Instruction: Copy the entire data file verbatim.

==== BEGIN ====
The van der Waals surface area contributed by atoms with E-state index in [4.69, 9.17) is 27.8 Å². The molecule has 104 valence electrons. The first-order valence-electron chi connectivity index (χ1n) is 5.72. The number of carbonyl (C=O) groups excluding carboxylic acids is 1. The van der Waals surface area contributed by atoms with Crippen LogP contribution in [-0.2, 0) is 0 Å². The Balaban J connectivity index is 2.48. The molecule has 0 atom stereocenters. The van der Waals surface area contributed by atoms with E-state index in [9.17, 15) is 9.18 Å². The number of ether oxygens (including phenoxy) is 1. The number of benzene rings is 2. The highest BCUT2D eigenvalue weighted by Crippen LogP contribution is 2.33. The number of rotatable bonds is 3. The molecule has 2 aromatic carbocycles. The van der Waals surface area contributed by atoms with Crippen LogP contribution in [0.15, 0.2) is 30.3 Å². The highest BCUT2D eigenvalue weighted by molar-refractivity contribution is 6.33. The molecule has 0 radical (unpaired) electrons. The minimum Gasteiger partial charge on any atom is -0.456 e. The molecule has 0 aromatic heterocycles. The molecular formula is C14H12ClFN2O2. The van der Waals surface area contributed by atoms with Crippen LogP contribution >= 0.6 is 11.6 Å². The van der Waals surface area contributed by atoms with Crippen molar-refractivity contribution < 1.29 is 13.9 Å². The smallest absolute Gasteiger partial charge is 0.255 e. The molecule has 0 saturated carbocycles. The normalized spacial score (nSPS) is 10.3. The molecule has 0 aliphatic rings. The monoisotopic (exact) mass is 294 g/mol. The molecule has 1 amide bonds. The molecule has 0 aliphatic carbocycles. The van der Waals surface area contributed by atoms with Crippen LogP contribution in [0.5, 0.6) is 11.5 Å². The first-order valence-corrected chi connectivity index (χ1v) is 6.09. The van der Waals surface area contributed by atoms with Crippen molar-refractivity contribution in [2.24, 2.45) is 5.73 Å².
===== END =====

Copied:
The van der Waals surface area contributed by atoms with E-state index in [4.69, 9.17) is 27.8 Å². The molecule has 104 valence electrons. The first-order valence-electron chi connectivity index (χ1n) is 5.72. The number of carbonyl (C=O) groups excluding carboxylic acids is 1. The van der Waals surface area contributed by atoms with Crippen LogP contribution in [-0.2, 0) is 0 Å². The Balaban J connectivity index is 2.48. The molecule has 0 atom stereocenters. The van der Waals surface area contributed by atoms with E-state index in [9.17, 15) is 9.18 Å². The number of ether oxygens (including phenoxy) is 1. The number of benzene rings is 2. The highest BCUT2D eigenvalue weighted by Crippen LogP contribution is 2.33. The number of rotatable bonds is 3. The molecule has 2 aromatic carbocycles. The van der Waals surface area contributed by atoms with Crippen LogP contribution in [0.15, 0.2) is 30.3 Å². The highest BCUT2D eigenvalue weighted by molar-refractivity contribution is 6.33. The molecule has 0 radical (unpaired) electrons. The minimum Gasteiger partial charge on any atom is -0.456 e. The molecule has 0 aromatic heterocycles. The molecular formula is C14H12ClFN2O2. The van der Waals surface area contributed by atoms with Crippen LogP contribution >= 0.6 is 11.6 Å². The van der Waals surface area contributed by atoms with Crippen molar-refractivity contribution < 1.29 is 13.9 Å². The smallest absolute Gasteiger partial charge is 0.255 e. The molecule has 0 saturated carbocycles. The normalized spacial score (nSPS) is 10.3. The molecule has 0 aliphatic rings. The monoisotopic (exact) mass is 294 g/mol. The molecule has 1 amide bonds. The molecule has 0 aliphatic carbocycles. The van der Waals surface area contributed by atoms with Crippen LogP contribution in [0.5, 0.6) is 11.5 Å². The first-order valence-corrected chi connectivity index (χ1v) is 6.09. The van der Waals surface area contributed by atoms with Crippen molar-refractivity contribution in [2.24, 2.45) is 5.73 Å².